On the paving job (I didn’t own that business) we had an older guy who drove the paving power box, which was really the hot seat. He would drink 2-3 six-packs a day during work. It was okay with the boss for some reason, but that was back in the day when white collar workers also drank at lunch time and didn’t have to hide the fact that they did. I was just a grunt laborer, but I didn’t drink beer during work. I drank a lot of water and pop and ate like a horse, and still had trouble keeping my weight up on that job.

  5. I agree the “immigrants are taking our jobs” mantra is largely a myth we, or some of us, tell ourselves to elide the nuances involved when it comes to opposing more liberal immigration policies. And I am coming around to the view that immigration is almost always a net good to the receiving society and economy.

    But at the same time, the “immigrants are only doing the jobs native born Americans don’t want to do” seems to me also a myth. I suspect that for all the anecdotes that resemble the California farmer’s plight, there are at least a few of a non-immigrant who would be willing to do a job for the same wage commanded by an undocumented worker. Even the quoted example above suggests at least 7 people (for now) have a job who might not have had it with the competition from undocumented workers (granted, of course, that they might not be back next year).

    Maybe it is all for the best. I’m coming around to the view that a more liberal immigration policy is the most humane approach to the issue. But it won’t come at no cost. Some people will suffer even if a significantly larger number will benefit.

  6. Matty says:

    I’m not sure if the comparison is really immigrants vs citizens or formal vs informal economy.

    The sixth-generation farmer immediately cut twenty applicants because they only wanted cash so they didn’t jeopardize their unemployment checks.

    Surely people who are in the country illegaly would also have to be paid cash, or is your system such that it is possible to open a bank account and be registered for income tax without basic ID checks?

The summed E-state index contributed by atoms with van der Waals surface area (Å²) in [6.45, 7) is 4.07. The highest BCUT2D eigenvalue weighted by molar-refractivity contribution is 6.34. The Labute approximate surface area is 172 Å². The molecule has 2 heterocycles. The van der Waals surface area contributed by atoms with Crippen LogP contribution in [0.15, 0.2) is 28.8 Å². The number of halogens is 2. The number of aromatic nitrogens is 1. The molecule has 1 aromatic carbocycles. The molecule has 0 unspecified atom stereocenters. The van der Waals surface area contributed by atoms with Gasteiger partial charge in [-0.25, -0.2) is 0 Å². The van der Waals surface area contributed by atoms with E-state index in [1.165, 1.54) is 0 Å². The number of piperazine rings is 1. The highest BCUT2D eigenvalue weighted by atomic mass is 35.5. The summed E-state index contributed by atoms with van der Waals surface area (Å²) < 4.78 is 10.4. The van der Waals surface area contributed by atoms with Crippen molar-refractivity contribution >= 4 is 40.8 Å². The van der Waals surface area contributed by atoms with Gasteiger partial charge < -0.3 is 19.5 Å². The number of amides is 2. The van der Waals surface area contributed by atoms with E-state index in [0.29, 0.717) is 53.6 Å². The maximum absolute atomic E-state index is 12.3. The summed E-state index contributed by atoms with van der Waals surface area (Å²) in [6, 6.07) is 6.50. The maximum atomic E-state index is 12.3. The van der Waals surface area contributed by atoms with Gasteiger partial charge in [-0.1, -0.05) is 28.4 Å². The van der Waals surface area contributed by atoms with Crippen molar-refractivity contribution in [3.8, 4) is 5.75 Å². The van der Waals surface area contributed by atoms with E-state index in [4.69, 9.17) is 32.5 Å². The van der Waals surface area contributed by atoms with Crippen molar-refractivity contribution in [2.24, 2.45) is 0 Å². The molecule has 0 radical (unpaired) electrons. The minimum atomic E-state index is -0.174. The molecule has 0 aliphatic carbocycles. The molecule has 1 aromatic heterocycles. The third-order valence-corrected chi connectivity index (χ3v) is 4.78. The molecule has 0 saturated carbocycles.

7. James Hanley says:

    formal vs informal economy.

    There is that, too. In the U.S. you normally need a Social Security number to open a bank account. I’m not sure if that’s federal law, but I think it is. So with illegal immigrants it’s almost all informal economy. And of course there are legal residents/citizens who dip into the informal economy when its convenient.

    That people would need to worry about jeopardizing their unemployment checks for such temporary works says something about the incentives in our system, too.

  8. BSK says:

    Juxtapose the number of people willing to pick grapes for money with those willing to pay to go pumpkin/apple/berry picking…

  9. “I’m about as proud of that as I am of anything else I accomplished in my life.”

    You’re familiar enough with my present situation to know how much I appreciate this. I’ve had an awful week this week so far, and small stuff like reading this piece really goes a long way. Thanks.

  10. James Hanley says:


    You’re welcome. And best of luck on your new career path.

  11. James Hanley says:

    Juxtapose the number of people willing to pick grapes for money with those willing to pay to go pumpkin/apple/berry picking…

    Even more, who will pay for the privilege.

    Still, I suspect both the duration and the intensity of their efforts would fall short of what the vineyard owner expects and needs.

  12. BSK says:


    No doubt! It’s just funny that some people WON’T do it for minimum wage while others WILL PAY TO DO IT! I always call those little expeditions or similar type things “poor people fantasy camps”.

Comments are closed.